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Marangon M.,The Australian Wine Research Institute | Lucchetta M.,University of Padua | Duan D.,Fosters Group | Stockdale V.J.,Treasury Wine Estates | And 5 more authors.
Australian Journal of Grape and Wine Research | Year: 2012

Backgrounds and Aims: Bentonite is commonly added to white wines to remove the grape proteins responsible for haze formation. Despite being effective, this technique has drawbacks; thus, new solutions are desirable. The ability of carrageenan and pectin to remove heat-unstable grape proteins, and the impact that such addition has on the physicochemical and sensorial profile of a wine were assessed. Methods and Results: Carrageenan and pectin were added separately or in combination to a Chardonnay juice prior to fermentation. Both adsorbents removed proteins (up to 75%), thus increasing wine protein stability. Carrageenan was more effective than pectin at increasing wine protein stability. Conclusions: Pectin and carrageenan removed protein and partially stabilized the samples of the wine. Significance of the Study: Pre-fermentation addition of pectin or carrageenan may provide the wine industry with an alternative protein stabilization procedure. © 2012 The Australian Wine Research Institute. Source

Ugliano M.,Nomacorc SA | Henschke P.A.,Australian Wine Research Institute | Waters E.J.,Grape and Wine Research and Development Corporation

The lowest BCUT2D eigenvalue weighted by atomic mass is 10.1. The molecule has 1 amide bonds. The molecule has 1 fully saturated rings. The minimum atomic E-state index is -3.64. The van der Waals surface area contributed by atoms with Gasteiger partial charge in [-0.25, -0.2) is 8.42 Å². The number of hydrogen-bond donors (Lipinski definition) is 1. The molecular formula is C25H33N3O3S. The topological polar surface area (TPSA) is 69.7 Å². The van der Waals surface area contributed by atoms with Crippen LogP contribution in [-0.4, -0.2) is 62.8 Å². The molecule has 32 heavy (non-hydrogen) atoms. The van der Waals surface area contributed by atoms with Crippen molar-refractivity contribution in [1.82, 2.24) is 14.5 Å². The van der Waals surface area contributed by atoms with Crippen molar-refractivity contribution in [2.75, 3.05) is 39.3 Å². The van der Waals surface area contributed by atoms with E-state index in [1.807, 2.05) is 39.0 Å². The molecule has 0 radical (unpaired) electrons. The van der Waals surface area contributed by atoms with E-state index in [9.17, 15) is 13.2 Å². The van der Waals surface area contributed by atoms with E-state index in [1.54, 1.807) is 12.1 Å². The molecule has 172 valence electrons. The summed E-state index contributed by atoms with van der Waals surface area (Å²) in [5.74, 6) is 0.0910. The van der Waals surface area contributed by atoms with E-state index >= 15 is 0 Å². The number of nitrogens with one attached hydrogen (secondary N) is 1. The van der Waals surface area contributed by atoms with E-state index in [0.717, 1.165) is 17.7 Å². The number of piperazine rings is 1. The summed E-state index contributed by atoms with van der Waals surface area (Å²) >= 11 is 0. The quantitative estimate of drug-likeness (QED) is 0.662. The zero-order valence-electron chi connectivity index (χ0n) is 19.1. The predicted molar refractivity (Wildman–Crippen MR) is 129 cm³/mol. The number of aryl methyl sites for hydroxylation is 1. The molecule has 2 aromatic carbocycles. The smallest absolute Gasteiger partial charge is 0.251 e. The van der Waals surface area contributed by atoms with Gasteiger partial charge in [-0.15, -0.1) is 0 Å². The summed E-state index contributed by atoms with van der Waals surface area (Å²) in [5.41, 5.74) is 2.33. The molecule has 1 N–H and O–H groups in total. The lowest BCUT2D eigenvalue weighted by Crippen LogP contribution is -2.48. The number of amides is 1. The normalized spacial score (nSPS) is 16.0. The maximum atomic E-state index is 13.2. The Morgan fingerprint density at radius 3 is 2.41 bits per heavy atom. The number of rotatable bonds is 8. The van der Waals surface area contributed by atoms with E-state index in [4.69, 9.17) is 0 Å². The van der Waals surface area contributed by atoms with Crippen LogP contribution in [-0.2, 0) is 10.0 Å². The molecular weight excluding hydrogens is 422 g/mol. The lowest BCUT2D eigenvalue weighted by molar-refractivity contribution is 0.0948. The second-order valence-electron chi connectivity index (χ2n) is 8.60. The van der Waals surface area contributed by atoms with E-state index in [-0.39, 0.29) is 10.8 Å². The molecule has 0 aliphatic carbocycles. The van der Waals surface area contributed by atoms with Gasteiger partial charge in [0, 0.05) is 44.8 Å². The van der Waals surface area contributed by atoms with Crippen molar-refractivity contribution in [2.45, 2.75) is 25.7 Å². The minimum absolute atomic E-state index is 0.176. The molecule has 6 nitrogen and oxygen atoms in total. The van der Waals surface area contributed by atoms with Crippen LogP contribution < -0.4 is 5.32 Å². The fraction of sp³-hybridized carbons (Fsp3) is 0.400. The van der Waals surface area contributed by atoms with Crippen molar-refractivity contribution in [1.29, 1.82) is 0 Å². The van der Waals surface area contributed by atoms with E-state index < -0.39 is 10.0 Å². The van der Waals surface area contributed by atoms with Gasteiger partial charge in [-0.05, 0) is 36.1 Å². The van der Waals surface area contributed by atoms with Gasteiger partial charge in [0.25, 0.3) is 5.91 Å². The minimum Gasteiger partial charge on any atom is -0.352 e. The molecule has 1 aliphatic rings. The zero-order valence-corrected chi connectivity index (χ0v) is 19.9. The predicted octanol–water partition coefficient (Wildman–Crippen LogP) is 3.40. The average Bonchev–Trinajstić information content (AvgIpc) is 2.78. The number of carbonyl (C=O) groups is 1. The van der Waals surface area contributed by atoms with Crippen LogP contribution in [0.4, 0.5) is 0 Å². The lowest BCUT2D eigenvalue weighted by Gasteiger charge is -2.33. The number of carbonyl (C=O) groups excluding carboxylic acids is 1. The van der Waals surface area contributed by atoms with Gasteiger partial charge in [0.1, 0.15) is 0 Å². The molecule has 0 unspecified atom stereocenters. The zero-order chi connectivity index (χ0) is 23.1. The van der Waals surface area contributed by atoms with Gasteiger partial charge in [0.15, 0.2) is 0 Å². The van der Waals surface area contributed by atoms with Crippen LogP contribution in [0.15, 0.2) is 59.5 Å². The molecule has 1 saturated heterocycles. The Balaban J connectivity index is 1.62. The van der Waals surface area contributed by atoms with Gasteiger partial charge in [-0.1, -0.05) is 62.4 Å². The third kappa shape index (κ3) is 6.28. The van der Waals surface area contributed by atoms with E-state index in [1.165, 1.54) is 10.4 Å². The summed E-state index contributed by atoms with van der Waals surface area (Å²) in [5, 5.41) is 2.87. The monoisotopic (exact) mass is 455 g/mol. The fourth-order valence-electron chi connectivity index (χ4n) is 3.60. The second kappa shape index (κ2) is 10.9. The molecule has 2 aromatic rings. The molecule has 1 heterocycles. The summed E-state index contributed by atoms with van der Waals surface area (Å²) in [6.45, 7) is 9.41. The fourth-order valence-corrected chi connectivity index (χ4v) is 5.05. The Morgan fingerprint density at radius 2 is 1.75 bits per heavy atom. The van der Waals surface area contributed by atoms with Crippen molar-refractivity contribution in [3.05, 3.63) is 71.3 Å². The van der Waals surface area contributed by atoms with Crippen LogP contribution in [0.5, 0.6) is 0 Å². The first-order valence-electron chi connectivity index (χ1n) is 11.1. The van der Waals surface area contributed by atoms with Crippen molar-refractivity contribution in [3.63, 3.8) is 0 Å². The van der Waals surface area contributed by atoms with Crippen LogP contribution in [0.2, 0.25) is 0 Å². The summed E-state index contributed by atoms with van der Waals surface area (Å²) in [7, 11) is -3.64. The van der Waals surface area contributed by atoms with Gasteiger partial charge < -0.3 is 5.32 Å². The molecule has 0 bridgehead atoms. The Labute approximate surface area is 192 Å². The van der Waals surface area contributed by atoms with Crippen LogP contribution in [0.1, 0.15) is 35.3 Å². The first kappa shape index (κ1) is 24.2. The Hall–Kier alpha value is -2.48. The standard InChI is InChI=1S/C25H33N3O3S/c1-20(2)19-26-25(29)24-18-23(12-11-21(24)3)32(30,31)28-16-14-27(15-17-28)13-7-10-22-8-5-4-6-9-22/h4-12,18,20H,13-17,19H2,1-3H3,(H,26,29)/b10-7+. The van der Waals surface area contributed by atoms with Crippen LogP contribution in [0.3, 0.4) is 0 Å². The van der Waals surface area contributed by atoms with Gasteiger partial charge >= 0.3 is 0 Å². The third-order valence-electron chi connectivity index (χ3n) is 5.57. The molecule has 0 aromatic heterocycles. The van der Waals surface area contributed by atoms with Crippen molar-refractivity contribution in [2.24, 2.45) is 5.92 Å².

ACS Symposium Series | Year: 2012

The influence of different winemaking variables on the evolution of volatile sulfur compounds during wine storage in the bottle was investigated. Addition of nitrogen to Shiraz grape must in the form of diammonium phosphate resulted in wines developing increased dimethyl sulfide concentration in the bottle when nitrogen was increased from 100 mg/L to 400 mg/L. Presence of glutathione at bottling at a concentration of 20 mg/L resulted in wines with increased H2S after six months in the bottle. Higher exposure to oxygen during bottle storage was detrimental to the preservation of the fruity aroma compound 3-mercaptohexanol, although it also decreased the concentration of the off-odor compounds H2S and methyl mercaptan. © 2012 American Chemical Society. Source

Lucchetta M.,University of Padua | Pocock K.F.,The Australian Wine Research Institute | Waters E.J.,The Australian Wine Research Institute | Waters E.J.,Grape and Wine Research and Development Corporation | Marangon M.,The Australian Wine Research Institute
American Journal of Enology and Viticulture | Year: 2013

Zirconia pellets (25 g/L) enclosed in a metallic cage were added on the second day to fermenting Riesling, Sauvignon blanc, and Semillon juices. After 48 hours, the zirconia-treated juices showed a large decrease in protein content and the resulting wines were heat stable. Compared to control juices, the fermentation rate was significantly increased for two juices and unchanged in the other juice. There were reductions in concentration of some mineral elements and tartaric acid and increases in pH in the resulting wines from the zirconia-treated juices. © 2013 by the American Society for Enology and Viticulture. All rights reserved. Source